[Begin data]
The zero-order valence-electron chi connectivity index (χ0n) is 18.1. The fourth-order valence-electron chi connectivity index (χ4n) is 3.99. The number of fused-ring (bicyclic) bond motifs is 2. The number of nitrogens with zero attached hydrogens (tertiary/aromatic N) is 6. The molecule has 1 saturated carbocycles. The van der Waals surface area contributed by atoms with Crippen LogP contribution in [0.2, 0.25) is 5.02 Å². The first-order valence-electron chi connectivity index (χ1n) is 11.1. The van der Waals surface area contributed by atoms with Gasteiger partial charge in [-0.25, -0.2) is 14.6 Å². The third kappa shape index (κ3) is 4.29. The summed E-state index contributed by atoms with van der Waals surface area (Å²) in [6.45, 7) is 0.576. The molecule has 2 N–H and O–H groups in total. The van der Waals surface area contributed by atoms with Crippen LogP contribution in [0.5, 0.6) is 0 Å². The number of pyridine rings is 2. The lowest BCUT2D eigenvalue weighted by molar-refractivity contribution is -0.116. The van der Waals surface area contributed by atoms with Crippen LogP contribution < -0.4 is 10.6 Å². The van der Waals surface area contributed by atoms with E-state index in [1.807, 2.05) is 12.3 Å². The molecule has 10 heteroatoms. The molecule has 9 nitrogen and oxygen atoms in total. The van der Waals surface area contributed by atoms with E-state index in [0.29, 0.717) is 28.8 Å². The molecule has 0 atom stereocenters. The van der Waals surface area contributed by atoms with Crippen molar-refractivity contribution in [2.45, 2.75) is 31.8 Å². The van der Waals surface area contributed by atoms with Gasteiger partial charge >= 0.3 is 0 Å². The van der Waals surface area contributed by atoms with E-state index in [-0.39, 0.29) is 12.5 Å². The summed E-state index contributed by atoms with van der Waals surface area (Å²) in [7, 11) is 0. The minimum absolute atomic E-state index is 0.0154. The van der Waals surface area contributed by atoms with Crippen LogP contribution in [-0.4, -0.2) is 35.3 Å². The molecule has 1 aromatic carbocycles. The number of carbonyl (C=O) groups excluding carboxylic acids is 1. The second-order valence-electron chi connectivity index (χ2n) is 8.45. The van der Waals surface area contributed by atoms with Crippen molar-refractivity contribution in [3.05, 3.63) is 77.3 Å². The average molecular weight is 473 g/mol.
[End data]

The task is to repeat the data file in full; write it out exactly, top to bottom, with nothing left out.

The zero-order valence-electron chi connectivity index (χ0n) is 18.1. The fourth-order valence-electron chi connectivity index (χ4n) is 3.99. The number of fused-ring (bicyclic) bond motifs is 2. The number of nitrogens with zero attached hydrogens (tertiary/aromatic N) is 6. The molecule has 1 saturated carbocycles. The van der Waals surface area contributed by atoms with Crippen LogP contribution in [0.2, 0.25) is 5.02 Å². The first-order valence-electron chi connectivity index (χ1n) is 11.1. The van der Waals surface area contributed by atoms with Gasteiger partial charge in [-0.25, -0.2) is 14.6 Å². The third kappa shape index (κ3) is 4.29. The summed E-state index contributed by atoms with van der Waals surface area (Å²) in [6.45, 7) is 0.576. The molecule has 2 N–H and O–H groups in total. The van der Waals surface area contributed by atoms with Crippen LogP contribution in [0.5, 0.6) is 0 Å². The number of pyridine rings is 2. The lowest BCUT2D eigenvalue weighted by molar-refractivity contribution is -0.116. The van der Waals surface area contributed by atoms with Crippen LogP contribution < -0.4 is 10.6 Å². The van der Waals surface area contributed by atoms with E-state index in [1.807, 2.05) is 12.3 Å². The molecule has 10 heteroatoms. The molecule has 9 nitrogen and oxygen atoms in total. The van der Waals surface area contributed by atoms with E-state index in [0.29, 0.717) is 28.8 Å². The molecule has 0 atom stereocenters. The van der Waals surface area contributed by atoms with Crippen molar-refractivity contribution in [2.45, 2.75) is 31.8 Å². The van der Waals surface area contributed by atoms with Gasteiger partial charge >= 0.3 is 0 Å². The van der Waals surface area contributed by atoms with E-state index in [-0.39, 0.29) is 12.5 Å². The summed E-state index contributed by atoms with van der Waals surface area (Å²) in [7, 11) is 0. The minimum absolute atomic E-state index is 0.0154. The van der Waals surface area contributed by atoms with Crippen LogP contribution in [-0.4, -0.2) is 35.3 Å². The molecule has 1 aromatic carbocycles. The number of carbonyl (C=O) groups excluding carboxylic acids is 1. The second-order valence-electron chi connectivity index (χ2n) is 8.45. The van der Waals surface area contributed by atoms with Crippen molar-refractivity contribution in [3.05, 3.63) is 77.3 Å². The average molecular weight is 473 g/mol.